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Bush's 17th Quarter Approval Ratings Lag Far Behind His Predecessors

A new Gallup report finds that Bush averaged 50.7 percent approval (just 43 percent among independents) in the 17 quarter of his presidency (January 20-April 19, 2005). That compares quite poorly with his predecessors. The report notes:

Most other presidents were well above the 50% job approval mark at similar points in their presidencies: Dwight Eisenhower at 69.0%, Richard Nixon at 60.8%, Ronald Reagan at 58.0%, and Bill Clinton at 57.5%. The lone exception was Lyndon Johnson, who -- unlike the other presidents -- was not beginning his second term during the 17th quarter of his presidency, but rather, nearing the end of it. An average of 44.3% of Americans approved of Johnson at that time. In Johnson's first full quarter after being re-elected (January to April 1965) -- similar to where Bush and the other presidents were in their 17th quarters -- he averaged 68.4% job approval.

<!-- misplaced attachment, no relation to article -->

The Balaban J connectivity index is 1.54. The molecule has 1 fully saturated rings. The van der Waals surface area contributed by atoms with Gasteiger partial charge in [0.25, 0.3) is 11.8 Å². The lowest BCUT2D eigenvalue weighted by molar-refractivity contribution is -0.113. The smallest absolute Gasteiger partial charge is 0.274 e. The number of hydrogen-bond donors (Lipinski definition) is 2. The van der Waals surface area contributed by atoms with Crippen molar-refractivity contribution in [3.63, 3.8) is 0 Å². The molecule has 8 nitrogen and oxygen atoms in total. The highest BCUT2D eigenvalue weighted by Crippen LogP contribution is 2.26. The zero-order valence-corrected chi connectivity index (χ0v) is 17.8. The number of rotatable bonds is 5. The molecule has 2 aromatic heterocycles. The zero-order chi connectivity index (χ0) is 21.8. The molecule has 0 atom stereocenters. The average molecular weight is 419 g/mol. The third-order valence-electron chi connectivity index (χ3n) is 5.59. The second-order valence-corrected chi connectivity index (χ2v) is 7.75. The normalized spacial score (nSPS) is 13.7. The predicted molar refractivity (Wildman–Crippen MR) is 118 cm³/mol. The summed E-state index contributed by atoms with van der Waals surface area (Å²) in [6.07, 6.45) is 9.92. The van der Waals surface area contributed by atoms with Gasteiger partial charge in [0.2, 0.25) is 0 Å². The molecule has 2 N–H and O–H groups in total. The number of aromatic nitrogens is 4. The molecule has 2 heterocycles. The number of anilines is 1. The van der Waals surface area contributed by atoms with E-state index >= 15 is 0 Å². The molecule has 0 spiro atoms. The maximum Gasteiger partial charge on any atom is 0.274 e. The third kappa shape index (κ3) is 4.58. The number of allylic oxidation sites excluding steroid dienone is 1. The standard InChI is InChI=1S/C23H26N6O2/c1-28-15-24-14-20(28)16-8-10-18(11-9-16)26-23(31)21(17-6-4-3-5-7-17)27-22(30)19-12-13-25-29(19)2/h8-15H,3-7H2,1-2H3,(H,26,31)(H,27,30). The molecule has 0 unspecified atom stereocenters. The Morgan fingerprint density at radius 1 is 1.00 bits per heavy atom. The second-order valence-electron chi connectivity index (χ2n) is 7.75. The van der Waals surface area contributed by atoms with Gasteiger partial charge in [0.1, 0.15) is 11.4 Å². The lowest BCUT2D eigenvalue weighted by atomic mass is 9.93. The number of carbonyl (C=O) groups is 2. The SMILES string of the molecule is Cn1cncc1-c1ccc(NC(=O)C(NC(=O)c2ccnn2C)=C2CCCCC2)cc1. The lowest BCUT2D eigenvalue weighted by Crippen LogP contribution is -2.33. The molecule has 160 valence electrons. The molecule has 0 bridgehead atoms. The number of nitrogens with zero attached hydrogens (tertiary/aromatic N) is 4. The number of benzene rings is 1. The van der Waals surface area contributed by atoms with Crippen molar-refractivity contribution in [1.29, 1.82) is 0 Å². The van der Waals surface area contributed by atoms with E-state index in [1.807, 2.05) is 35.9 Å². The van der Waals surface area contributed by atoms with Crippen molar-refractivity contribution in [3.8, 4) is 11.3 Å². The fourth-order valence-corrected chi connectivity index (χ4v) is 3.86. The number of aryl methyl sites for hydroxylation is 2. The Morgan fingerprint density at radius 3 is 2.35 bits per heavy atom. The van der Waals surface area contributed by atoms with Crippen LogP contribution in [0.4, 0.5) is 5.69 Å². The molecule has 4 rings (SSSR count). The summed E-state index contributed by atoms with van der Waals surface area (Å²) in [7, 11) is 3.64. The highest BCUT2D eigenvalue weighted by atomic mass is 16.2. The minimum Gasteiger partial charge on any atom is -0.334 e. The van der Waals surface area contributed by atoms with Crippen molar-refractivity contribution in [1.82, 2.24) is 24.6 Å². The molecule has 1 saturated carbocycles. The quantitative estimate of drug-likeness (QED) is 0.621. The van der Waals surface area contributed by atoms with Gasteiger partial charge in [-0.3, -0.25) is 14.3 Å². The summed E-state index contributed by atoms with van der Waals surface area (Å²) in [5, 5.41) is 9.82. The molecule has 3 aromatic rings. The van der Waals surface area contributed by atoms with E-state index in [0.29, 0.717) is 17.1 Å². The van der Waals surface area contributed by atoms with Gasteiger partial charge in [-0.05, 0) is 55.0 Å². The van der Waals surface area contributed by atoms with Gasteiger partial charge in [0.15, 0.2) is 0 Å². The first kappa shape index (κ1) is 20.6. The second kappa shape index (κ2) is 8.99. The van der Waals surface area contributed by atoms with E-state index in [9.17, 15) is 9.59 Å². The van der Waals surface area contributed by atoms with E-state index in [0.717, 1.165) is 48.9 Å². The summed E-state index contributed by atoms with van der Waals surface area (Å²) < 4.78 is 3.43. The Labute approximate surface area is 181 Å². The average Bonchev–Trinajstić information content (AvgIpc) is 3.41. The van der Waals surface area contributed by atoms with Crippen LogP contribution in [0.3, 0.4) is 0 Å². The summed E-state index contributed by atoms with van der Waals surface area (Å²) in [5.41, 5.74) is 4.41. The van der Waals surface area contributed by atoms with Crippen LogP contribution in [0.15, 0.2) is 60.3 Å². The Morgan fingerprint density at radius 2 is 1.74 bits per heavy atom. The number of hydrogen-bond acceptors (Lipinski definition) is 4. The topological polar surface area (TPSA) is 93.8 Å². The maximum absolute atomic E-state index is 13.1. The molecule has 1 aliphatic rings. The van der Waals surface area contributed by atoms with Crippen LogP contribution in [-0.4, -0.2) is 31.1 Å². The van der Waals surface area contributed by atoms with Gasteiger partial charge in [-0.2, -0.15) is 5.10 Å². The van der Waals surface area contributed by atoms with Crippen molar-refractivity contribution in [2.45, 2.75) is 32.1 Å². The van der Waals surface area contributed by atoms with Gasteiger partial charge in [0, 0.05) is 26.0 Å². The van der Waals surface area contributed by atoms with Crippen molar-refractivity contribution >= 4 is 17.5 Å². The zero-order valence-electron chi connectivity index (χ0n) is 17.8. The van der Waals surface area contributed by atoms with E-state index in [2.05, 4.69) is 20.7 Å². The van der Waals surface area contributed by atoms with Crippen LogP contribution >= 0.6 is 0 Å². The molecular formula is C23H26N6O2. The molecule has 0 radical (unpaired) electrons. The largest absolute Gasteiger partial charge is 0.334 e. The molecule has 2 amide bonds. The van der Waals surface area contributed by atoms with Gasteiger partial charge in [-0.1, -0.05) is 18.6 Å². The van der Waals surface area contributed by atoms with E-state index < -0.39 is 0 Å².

The report concludes:

Absent some dramatic international or domestic event that could produce a rally in support, Bush's approval ratings are unlikely to improve substantially in the near term. In the long term, the state of the economy and Bush's ability to handle pressing issues such as Social Security, Iraq, and energy costs will help determine whether Bush can break out of the low 50% approval range, or whether he will slip below that level.

In light of what has been happening lately, especially on the economy, slipping below that 50 percent level seems like a very real possibility.

On Monday, for example, the New York Times had a front page story on "Sudden Bearish Sentiment Underlines Fears on Economy", detailing the sudden and serious investor jitters about the economy.

Also on Monday, Paul Krugman pointed to the unmistakable signs of stagflation that are now afflicting the economy.

Last week, several papers, including the Times, pointed out that real wages in the last year have declined, reversing the steady progress in living standards that had started under Bill Clinton in the mid-90's.

And on April 11, I posted on the latest evidence concerning declining consumer confidence and rising consumer credit worries.

Maybe Bush better savor that 50.7 percent average while he's got it!